We love press conferences. They make us feel good because we expect them to be highly visible events that give a time and place to all the hard work of organizing in our communities. We use them to announce victories, demand to be heard, to jump off exciting events or campaigns, to respond to tragedy and violence.
We are all too familiar, however, with the low rate of return on press conferences. From securing space; lining up and prepping spokespeople; sending out a media advisory; pitching to reporters; rallying members to show up; taking time off from work to attend; ensuring powerful visuals; creating press kits; conducting follow up calls; monitoring media coverage after the event—and all the other components of pulling a press conference off—we know the process is time consuming and labor intensive. After all that work, maybe there will be one or two mentions in a newspaper or blog, maybe none at all, particularly if you haven’t been able to develop relationships to the journalists or outlets that are key to your issue.
The primary function of press conferences is to provide compelling visuals to the media, whether it be hundreds of people wearing bright orange jumpsuits to protest Guantanamo in front of the White House or 200 community members standing behind the mother of a young person brutally murdered by the police. A diverse group of effective spokespeople can help bring the media to your press conference- be it a local politician, a leader in the faith community, and/or a directly affected person. In short, you should hold a press conference only if you can make a strong connection between your work and breaking news, provide compelling visuals, and if you can bring out influential allies to speak in support of your goal.
We forget there are—or maybe we aren’t sure how to utilize them—a whole arsenal of communications strategies, also called tactics, at our disposal, many of which are much more effective in conserving our time and energy and are more appropriate for our organizing or communications goals.
Communications tactics are specific activities or methods that lead to a larger goal, and they should be appropriate for what you are trying to achieve. Communications tactics can also be participatory and can engage collective decision-making and support collective action, all while building the communications skills, capacity, and leadership of your members and staff.
The strategies you choose—and how successful they are at achieving your goals—depend on your capacity to develop, implement, and follow through. Here is a short list of what I think are the most useful communications tactics, but you can find a full list of strategies (along with other great resources on effective media strategy) in the Center for Media Justice Toolbox:
Letters to the Editor: LTEs are 50-word letters stating an opinion on a particular article that appeared in a newspaper the day before.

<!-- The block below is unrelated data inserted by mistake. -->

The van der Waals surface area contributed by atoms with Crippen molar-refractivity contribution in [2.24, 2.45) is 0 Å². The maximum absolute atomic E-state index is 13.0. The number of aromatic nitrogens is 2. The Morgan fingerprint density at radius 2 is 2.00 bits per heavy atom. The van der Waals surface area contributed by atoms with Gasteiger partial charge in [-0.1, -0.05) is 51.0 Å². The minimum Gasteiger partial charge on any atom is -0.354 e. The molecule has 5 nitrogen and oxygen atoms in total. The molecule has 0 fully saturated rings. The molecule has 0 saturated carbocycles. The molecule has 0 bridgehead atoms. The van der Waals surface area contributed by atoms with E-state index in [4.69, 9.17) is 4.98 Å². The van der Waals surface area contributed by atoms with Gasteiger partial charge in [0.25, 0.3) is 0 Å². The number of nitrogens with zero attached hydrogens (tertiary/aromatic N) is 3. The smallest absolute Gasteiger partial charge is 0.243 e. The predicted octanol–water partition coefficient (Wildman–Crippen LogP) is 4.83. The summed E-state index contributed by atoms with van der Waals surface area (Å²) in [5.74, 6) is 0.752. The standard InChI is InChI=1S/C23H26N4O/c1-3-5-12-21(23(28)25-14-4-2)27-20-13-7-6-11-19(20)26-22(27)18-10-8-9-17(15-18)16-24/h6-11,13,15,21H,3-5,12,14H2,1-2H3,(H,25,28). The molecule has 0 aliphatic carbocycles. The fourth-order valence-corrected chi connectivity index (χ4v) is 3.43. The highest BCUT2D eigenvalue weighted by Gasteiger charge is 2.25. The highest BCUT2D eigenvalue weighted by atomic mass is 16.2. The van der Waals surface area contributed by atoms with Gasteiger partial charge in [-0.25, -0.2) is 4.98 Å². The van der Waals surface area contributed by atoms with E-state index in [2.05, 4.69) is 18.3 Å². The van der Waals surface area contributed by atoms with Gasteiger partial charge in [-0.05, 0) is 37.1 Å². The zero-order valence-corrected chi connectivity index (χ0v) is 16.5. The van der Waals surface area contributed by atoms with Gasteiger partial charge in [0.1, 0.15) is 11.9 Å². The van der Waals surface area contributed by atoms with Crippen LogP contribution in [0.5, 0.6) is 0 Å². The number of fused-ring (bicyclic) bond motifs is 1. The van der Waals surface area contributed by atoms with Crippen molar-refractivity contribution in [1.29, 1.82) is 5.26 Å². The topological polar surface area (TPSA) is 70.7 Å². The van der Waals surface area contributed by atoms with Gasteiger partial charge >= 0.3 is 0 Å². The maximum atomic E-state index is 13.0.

Media Advisory: Media advisories list the “who, what, when, and where” of your press conference, rally, or other event that has compelling visuals or spokespeople that will draw media attendance.
Media Availability: An excellent way to piggyback off the news, a media availability goes out to your press list to let the media know that an expert opinion is available for interviews on current events. For example, if there is a case of police brutality in the news, you can send a media availability offering interview with a spokesperson from your community who has experienced police brutality. You can tie your story to the news this way, without expending too many resources.
Op-Eds: Op-eds are 650-word opinion essays written by an “expert” or someone directly affected by the issue. Op-eds appear “opposite the editorial page” in newspapers, and are very influential with policymakers.
Press Release: A press release is essentially a simulated news article. It should convey NEW news. Press releases should be no more than one to two pages framing your story, including your messages in quotations, to hook reporters into covering your news. Press releases can be distributed immediately when breaking news occurs or on the day of or during your event. You can also send embargoed press releases to journalists you trust in the hopes that they will amplify your story in a timely fashion.
Press Statement: A press statement is typically used to respond to breaking news. It can be attributed to your organization or to a spokesperson. For example, if you’re working on education justice and a big story breaks in the news about education, write up your own statement with your messages hooked to this news, and email and fax it to your press list.
Telebriefing/Teleconference: Like a press conference, but with national reach as it’s done over electronic technology. This tactic is appropriate if your spokespeople are spread out across a large area, or you are working with bloggers or journalists across the country.